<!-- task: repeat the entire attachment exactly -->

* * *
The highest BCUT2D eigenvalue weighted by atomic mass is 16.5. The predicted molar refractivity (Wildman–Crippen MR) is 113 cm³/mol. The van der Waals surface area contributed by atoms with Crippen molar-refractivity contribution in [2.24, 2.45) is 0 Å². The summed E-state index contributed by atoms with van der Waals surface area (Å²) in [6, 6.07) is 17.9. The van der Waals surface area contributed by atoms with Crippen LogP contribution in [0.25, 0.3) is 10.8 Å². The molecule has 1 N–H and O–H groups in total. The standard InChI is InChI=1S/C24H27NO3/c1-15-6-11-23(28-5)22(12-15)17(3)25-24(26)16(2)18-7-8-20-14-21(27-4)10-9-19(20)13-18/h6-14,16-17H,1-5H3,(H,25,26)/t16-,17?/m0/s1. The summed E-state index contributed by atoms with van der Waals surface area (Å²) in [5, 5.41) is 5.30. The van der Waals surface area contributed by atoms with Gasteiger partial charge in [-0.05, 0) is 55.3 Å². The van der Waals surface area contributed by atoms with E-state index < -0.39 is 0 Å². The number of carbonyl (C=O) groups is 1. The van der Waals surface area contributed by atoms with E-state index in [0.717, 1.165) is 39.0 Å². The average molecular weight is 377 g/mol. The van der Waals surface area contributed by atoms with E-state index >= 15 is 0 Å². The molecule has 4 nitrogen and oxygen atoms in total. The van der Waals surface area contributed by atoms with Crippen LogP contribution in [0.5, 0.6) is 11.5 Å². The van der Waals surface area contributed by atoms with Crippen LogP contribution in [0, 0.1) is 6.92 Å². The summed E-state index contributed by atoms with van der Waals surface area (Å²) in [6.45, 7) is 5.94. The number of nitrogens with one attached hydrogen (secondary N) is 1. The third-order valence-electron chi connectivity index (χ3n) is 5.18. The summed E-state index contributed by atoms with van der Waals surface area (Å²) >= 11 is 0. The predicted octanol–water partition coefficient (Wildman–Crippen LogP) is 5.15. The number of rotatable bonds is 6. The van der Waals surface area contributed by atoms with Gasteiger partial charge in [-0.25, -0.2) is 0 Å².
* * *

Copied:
The highest BCUT2D eigenvalue weighted by atomic mass is 16.5. The predicted molar refractivity (Wildman–Crippen MR) is 113 cm³/mol. The van der Waals surface area contributed by atoms with Crippen molar-refractivity contribution in [2.24, 2.45) is 0 Å². The summed E-state index contributed by atoms with van der Waals surface area (Å²) in [6, 6.07) is 17.9. The van der Waals surface area contributed by atoms with Crippen LogP contribution in [0.25, 0.3) is 10.8 Å². The molecule has 1 N–H and O–H groups in total. The standard InChI is InChI=1S/C24H27NO3/c1-15-6-11-23(28-5)22(12-15)17(3)25-24(26)16(2)18-7-8-20-14-21(27-4)10-9-19(20)13-18/h6-14,16-17H,1-5H3,(H,25,26)/t16-,17?/m0/s1. The summed E-state index contributed by atoms with van der Waals surface area (Å²) in [5, 5.41) is 5.30. The van der Waals surface area contributed by atoms with Gasteiger partial charge in [-0.05, 0) is 55.3 Å². The van der Waals surface area contributed by atoms with E-state index < -0.39 is 0 Å². The number of carbonyl (C=O) groups is 1. The van der Waals surface area contributed by atoms with E-state index in [0.717, 1.165) is 39.0 Å². The average molecular weight is 377 g/mol. The van der Waals surface area contributed by atoms with E-state index >= 15 is 0 Å². The molecule has 4 nitrogen and oxygen atoms in total. The van der Waals surface area contributed by atoms with Crippen LogP contribution in [0.5, 0.6) is 11.5 Å². The van der Waals surface area contributed by atoms with Crippen LogP contribution in [0, 0.1) is 6.92 Å². The summed E-state index contributed by atoms with van der Waals surface area (Å²) in [6.45, 7) is 5.94. The number of nitrogens with one attached hydrogen (secondary N) is 1. The third-order valence-electron chi connectivity index (χ3n) is 5.18. The summed E-state index contributed by atoms with van der Waals surface area (Å²) >= 11 is 0. The predicted octanol–water partition coefficient (Wildman–Crippen LogP) is 5.15. The number of rotatable bonds is 6. The van der Waals surface area contributed by atoms with Gasteiger partial charge in [-0.25, -0.2) is 0 Å².